New Orleans: The Big Speakeasy
Some of New Orleans' most inventive new restaurants are also its best-kept secrets
You know about the legendary old-world dining
in New Orleans—oysters, candlelight, white-gloved waiters, century-old menus, and so on. That’s not why you come to Marie’s Bar. At this neighborhood dive, you’ll find old men and hipsters arguing over the Saints defense, poker machines that look like they were installed sometime in the 1970s, and a broken guitar on the wall waiting for its owner to come back to claim it any night. But the real magic is in the back, past the magnetic dartboard, where a scrawled-marker sign indicates that something akin to a restaurant occasionally operates here: Kitchen Open.
On a Friday—and only a Friday—there’s a waitress in a polka-dot apron leaning on a gone-era pickup window where, you imagine, someone once served fries and wings before they stopped bothering. The menu is different now. There’s chicken-fried steak so peppery, crispy, and rich that you’re almost afraid of it. The chef stayed up all night preparing the barbecue pork cake that he tops with a sunny-side-up egg and serves on a nutmeg-tinged sweet potato puree surrounded by crowder peas straight from Mississippi. The food comes out on paper plates with plastic silverware, not for the sake of irony, but because, really, they don’t have the money for anything else.
Marie’s alter ego is called We’ve Got Soul, and you won’t find it listed in Zagat. Known as a pop-up, or sometimes, a food speakeasy, it’s part of a growing crop of alt restaurants running on borrowed space and time that bring you something not ready for brick and mortar but hardly low-rent. Joints like this are hard to find and run the gamut of legality—which is, of course, part of the fun. Pop-ups are a national trend among the ultrahip in places like Brooklyn and San Francisco, but they’ve found a special home in always-informal, up-for-anything New Orleans.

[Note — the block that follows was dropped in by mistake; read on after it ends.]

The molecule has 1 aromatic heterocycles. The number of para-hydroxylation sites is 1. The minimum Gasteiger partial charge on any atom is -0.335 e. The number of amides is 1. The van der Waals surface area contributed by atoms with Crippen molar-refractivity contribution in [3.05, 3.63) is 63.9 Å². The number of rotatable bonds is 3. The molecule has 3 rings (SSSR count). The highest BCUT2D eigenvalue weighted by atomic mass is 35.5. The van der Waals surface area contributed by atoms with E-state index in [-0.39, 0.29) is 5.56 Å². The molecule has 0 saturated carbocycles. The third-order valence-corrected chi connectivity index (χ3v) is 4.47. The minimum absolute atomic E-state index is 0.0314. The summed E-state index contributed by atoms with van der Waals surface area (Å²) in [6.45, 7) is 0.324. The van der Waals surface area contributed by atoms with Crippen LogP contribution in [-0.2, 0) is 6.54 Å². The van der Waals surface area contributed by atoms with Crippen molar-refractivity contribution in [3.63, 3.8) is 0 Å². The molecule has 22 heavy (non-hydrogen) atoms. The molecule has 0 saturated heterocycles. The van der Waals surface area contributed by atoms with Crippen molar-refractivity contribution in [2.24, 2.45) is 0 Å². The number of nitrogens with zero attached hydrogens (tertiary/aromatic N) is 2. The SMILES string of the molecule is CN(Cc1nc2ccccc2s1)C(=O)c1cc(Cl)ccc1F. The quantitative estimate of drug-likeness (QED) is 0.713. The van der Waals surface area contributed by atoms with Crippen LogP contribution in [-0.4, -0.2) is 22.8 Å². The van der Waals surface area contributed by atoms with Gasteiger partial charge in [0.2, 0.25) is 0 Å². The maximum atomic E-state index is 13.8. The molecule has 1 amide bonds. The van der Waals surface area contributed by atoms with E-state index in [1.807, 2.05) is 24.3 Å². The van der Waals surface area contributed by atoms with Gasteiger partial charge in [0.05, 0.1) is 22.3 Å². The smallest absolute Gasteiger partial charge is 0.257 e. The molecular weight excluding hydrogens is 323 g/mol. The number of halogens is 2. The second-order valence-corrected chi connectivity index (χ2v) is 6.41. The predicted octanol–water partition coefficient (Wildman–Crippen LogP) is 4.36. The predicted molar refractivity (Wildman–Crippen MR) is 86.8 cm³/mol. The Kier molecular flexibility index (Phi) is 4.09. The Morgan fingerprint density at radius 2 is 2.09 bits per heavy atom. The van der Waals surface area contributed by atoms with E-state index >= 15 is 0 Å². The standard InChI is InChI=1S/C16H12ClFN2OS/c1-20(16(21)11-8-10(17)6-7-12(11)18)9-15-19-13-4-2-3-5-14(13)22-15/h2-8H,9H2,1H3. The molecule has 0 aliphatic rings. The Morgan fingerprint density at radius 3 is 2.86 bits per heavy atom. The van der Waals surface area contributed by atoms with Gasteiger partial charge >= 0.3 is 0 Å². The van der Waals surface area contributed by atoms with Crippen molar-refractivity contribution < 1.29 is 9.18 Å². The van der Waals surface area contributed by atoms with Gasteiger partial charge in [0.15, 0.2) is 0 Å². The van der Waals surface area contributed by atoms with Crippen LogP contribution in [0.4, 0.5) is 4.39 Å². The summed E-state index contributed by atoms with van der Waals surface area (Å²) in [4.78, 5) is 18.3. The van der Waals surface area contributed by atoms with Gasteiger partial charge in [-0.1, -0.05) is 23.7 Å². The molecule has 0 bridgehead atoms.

We’ve Got Soul is the delicate child of Tres Barnard, a big, bearded native of a town of about a thousand people in the Mississippi Delta. He talks with the easy confidence of somebody who’s put in the work, having cooked under master chefs such as Paul Prudhomme at every station imaginable. Then, he ran whole kitchens as the sous chef at the Royal Sonesta on Bourbon Street. It got tiring. He started putting money in a jar on his kitchen table. When he had enough, he quit his job and went to work making his own food for his own customers. The jar is still on the counter at Marie’s.
“We’re living day to day,” he says with a smile. “If we don’t make enough money one Friday, there’s a chance you might not see us the next Friday.”
Barnard follows in the steps of Cristina Quackenbush’s Milkfish, a Filipino joint that occupied the same space before moving let her run a few more days each week. For practiced chefs like her and Barnard, the pop-up is a way to experiment, or probe the idea of opening a restaurant without diving into debt. For those who attend, it fills an empty niche. And it gives the legions of New Orleans’ strange somewhere to go.
“It’s the opportunity to taste innovative new food while helping restaurants get off the ground,” says Michael Martin, a city planner and speakeasy connoisseur. “It’s a very community thing—you see your friends, and you see people who you know are just out to support these people.”